choosing a book without paying attention to the content is like picking an apple based on its skin and form. you never know if the consistence and the taste is reflected by its surface but still you choose it, thinking that the appearance echoes what you want to find inside. this intuitive and impulsive choosing process based on your assimilation faculty, knowledge and cultural education, needs to be done without concession. avoiding everything that incorporates elements which make you doubt is a way to find the precise object that fits your taste. this process can be long but it makes you swim fast through objects and, at the end, allows you to find the right fruit, in which the design and the content are reflecting each other, the materialisation of your desire. this search technique lead me to an old fashioned catalogue issued for an exhibition of herman de vries at the groninger museum in groningen, the netherlands. the book was published in 1980 by the museum itself and is entitled, like the exhibition, “herman de vries, werken 1954-1980”. the design of the book is made by “std suurling treffers designers”. they also came from gronigen and they were, at this time,  the graphic designers of the museum. alongside of working for the museum and being independent designers they were also working at the minerva art academy. nowadays the studio doesn’t exist anymore.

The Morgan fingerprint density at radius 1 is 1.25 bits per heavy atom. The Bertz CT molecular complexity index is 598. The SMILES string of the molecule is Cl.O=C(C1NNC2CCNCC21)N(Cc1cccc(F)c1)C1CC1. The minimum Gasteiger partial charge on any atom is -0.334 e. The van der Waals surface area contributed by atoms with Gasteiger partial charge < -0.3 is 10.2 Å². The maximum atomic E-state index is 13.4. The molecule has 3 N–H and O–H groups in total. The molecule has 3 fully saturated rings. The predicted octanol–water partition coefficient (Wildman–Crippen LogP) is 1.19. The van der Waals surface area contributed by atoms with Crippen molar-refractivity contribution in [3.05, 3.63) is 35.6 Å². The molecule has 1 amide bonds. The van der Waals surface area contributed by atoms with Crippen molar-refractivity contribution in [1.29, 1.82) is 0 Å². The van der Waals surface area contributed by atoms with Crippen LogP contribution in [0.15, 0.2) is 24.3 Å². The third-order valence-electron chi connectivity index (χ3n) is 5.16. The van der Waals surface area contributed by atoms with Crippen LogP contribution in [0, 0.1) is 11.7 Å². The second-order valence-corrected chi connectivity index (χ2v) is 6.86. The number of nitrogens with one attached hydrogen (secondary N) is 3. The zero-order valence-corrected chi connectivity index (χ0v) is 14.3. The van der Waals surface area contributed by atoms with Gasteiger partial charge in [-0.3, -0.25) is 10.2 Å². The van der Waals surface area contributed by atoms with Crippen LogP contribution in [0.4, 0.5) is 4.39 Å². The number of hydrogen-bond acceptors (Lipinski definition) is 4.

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speaking about the design of the catalogue, the cover appears fragile and at the same time raw, ruff and powerful. the delicate aspect of the book comes from two different components. firstly, the paper used as a protection for the book itself is created by two layers of recycled transparent paper. the weight of times altered the colour of the paper into different shades of beige and adds an antique aesthetic to the object. secondly, in-between this two layers of tracing papers, two real leaves drift with the rhythm of the reader turning the pages. on the website of herman de vries it is said that they came from a western tree called acer campester. strangely the copy from the gerrit rietveld library contains different ones, looking like the leaves of an elm tree, which is really common in the netherlands. we will probably never know, if the artist himself puts different types or if someone lost the original ones and exchanged them. these natural elements encapsulated into the cover protection remind on the origin of paper, namely trees and leaves, and point out that these objects, made for human use, were, first off all, living matter.

 

Ulmus americana - American ElmAcer campestre - Hedge or Field Maple 5 4